Sunday, November 13, 2011
Wednesday, August 24, 2011
Once more unto the breach, dear friends.
Tuesday, March 29, 2011
Author's note: Well, I *was* planning on my next post being about Tour '74, but something I read caught my fancy, and you're getting this instead. Hopefully this is of some (any) interest.
Thursday, March 17, 2011
The amusing thing about Bob Dylan's Tour '74 is that, because of the simply sprawling range of Dylan's entire career, a small offshoot of said career (if you can call something of Tour '74's magnitude "small" - after all, the tour grossed over $90 million, nearly twelve million people applied for the half million seats available, and it was widely considered the biggest tour in rock's nascent history up to that point) is pretty much forgotten by the public at large while still debated and argued over in the Dylan community to this day. And with good reason - the sound that Dylan and his gang of hoodlums cooked up over the two-month jaunt across America is the kind that makes you feel like you have to choose sides, both in its gutbucket rock electric form and the strum-and-snarl acoustic form Dylan adopted for the tour. And from that sound, and its evolution on stage, comes any number of arguments: "Is Before the Flood any good?" "Did Dylan do his fans a disservice with his shouty acoustic style?" "Did The Band do Dylan's fans a disservice with their shouty rock style?" "Why are the first shows on the tour so much better?" "Does the lack of variety kill the shows?" And so on, and so forth.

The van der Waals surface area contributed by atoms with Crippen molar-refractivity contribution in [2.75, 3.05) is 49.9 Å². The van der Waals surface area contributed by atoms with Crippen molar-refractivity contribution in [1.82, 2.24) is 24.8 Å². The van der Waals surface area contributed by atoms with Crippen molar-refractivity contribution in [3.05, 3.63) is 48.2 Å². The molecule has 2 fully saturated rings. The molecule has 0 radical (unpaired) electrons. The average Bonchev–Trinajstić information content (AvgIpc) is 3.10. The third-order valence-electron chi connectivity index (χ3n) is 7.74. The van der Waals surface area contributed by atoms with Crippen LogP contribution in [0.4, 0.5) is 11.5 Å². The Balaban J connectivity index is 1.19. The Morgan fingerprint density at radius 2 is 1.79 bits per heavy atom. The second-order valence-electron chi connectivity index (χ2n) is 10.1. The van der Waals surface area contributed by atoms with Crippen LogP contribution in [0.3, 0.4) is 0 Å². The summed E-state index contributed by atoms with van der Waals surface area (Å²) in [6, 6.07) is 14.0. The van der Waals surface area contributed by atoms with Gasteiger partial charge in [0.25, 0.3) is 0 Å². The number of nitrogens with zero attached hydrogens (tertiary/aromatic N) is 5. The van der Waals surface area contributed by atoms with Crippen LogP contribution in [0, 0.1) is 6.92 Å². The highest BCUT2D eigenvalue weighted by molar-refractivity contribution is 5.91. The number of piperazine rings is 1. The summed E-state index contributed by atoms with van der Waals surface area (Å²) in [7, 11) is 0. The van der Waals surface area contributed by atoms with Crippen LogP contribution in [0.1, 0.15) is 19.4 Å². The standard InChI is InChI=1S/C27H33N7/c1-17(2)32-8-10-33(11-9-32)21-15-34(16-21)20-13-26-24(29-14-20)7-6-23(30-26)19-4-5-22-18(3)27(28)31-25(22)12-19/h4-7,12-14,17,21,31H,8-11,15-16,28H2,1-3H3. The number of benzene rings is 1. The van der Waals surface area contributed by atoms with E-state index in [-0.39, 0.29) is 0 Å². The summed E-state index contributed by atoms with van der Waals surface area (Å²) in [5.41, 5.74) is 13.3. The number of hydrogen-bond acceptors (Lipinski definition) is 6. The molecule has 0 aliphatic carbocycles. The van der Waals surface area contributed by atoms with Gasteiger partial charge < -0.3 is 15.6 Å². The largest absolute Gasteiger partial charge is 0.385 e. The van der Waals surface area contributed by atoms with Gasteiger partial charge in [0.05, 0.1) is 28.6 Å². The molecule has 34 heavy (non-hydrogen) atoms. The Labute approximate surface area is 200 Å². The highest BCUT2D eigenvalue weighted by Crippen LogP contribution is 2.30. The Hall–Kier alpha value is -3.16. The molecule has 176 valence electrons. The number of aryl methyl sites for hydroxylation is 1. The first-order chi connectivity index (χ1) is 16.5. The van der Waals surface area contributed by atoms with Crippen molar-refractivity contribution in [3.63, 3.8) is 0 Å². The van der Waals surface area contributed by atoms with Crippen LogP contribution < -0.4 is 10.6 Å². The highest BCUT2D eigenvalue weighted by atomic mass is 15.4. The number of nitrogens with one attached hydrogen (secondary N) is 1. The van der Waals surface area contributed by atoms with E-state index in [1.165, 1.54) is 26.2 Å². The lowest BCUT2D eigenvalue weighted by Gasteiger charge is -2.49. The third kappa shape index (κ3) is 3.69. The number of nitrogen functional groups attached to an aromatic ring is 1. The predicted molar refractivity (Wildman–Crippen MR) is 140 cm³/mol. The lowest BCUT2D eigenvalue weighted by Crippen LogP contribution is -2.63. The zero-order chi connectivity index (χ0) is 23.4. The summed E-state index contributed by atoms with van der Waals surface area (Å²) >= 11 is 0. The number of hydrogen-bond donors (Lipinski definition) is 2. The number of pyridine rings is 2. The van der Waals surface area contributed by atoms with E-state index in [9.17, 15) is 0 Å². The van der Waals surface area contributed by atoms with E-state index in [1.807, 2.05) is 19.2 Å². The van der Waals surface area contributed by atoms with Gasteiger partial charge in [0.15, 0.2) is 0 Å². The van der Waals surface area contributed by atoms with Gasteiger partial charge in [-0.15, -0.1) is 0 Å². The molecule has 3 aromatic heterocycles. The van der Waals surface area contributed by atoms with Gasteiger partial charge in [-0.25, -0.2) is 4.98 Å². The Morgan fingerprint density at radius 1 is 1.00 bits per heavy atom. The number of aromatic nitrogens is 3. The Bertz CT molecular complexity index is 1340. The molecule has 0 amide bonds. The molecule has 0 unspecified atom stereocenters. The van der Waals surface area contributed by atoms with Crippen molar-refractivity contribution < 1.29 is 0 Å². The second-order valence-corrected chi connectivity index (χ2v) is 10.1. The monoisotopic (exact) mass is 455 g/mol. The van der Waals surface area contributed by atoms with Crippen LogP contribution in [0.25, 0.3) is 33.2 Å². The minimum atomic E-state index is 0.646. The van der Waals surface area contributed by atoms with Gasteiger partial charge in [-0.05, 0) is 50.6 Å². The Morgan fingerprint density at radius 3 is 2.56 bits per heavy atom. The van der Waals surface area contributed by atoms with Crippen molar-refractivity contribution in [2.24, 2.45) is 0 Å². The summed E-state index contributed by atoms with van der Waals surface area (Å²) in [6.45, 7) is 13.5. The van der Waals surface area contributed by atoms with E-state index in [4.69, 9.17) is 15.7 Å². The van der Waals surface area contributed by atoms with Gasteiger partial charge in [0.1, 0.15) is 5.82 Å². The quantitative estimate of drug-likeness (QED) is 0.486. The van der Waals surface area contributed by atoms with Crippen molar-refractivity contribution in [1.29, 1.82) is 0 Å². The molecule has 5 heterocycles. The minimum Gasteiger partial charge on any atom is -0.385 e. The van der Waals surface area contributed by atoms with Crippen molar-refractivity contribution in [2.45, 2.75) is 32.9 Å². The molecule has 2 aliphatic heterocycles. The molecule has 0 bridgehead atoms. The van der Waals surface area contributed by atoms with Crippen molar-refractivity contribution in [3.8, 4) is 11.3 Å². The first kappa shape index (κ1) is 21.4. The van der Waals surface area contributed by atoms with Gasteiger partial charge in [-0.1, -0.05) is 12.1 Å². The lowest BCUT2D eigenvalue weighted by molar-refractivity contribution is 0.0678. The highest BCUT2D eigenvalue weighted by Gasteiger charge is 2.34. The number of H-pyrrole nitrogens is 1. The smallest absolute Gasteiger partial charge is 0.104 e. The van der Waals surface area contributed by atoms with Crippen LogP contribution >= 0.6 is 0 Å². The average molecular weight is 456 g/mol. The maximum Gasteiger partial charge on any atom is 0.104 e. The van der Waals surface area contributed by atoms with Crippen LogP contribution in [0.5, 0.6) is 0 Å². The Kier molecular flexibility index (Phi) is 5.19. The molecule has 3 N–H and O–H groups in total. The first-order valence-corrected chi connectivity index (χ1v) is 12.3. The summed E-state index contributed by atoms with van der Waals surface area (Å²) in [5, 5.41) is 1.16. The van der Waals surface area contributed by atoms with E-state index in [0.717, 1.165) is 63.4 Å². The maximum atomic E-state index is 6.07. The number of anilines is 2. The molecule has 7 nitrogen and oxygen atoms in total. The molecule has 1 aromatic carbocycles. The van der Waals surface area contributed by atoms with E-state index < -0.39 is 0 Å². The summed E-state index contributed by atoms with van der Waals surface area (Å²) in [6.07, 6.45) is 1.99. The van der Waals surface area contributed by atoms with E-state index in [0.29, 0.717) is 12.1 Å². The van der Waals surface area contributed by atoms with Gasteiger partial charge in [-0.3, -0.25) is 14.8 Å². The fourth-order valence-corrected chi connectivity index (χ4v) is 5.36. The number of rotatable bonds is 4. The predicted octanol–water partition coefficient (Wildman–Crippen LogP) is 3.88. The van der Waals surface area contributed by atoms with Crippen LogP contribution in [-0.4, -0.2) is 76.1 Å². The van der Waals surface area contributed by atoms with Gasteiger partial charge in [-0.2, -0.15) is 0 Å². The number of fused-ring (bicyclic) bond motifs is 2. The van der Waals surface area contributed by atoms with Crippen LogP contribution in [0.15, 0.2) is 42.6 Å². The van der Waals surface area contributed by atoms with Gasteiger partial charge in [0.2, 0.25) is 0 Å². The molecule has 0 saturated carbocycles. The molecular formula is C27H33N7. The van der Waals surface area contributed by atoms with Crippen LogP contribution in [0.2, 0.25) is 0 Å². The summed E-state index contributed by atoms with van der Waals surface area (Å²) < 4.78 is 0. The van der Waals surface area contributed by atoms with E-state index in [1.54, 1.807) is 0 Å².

Saturday, February 12, 2011
And so we come to the close of Planet Waves with one of the most interesting songs of Dylan's career, a song that puts a lot of its potential meaning directly in the title (why wouldn't you immediately think of Dylan's own marriage upon hearing that title?) and also is imbued with a whole different meaning after Dylan's next album came out ("wow, what the hell happened between then and now?"). On top of that, this is one of the precious few Dylan songs since Bringing It All Back Home that is purely acoustic, and from the sounds of things Dylan recorded it more or less in the same slapdash style as he did his acoustic albums (you can hear Dylan's hand slapping against the guitar, or perhaps the guitar hitting the buttons on his shirt, near the end; Dylan plays the third line of every verse differently, to both the song's benefit and detriment; and there are definitely moments where Dylan seems to be searching for words). It's kind of an odd way to end an album that's been billed as a collaborative effort, and yet a fitting way to end an album that has given so much of its lyrical content to love and devotion and such things. In short, it's kind of what you'd expect from our man Bob - a mass of contradictions that still manages to add up to the image we have of him as a whole.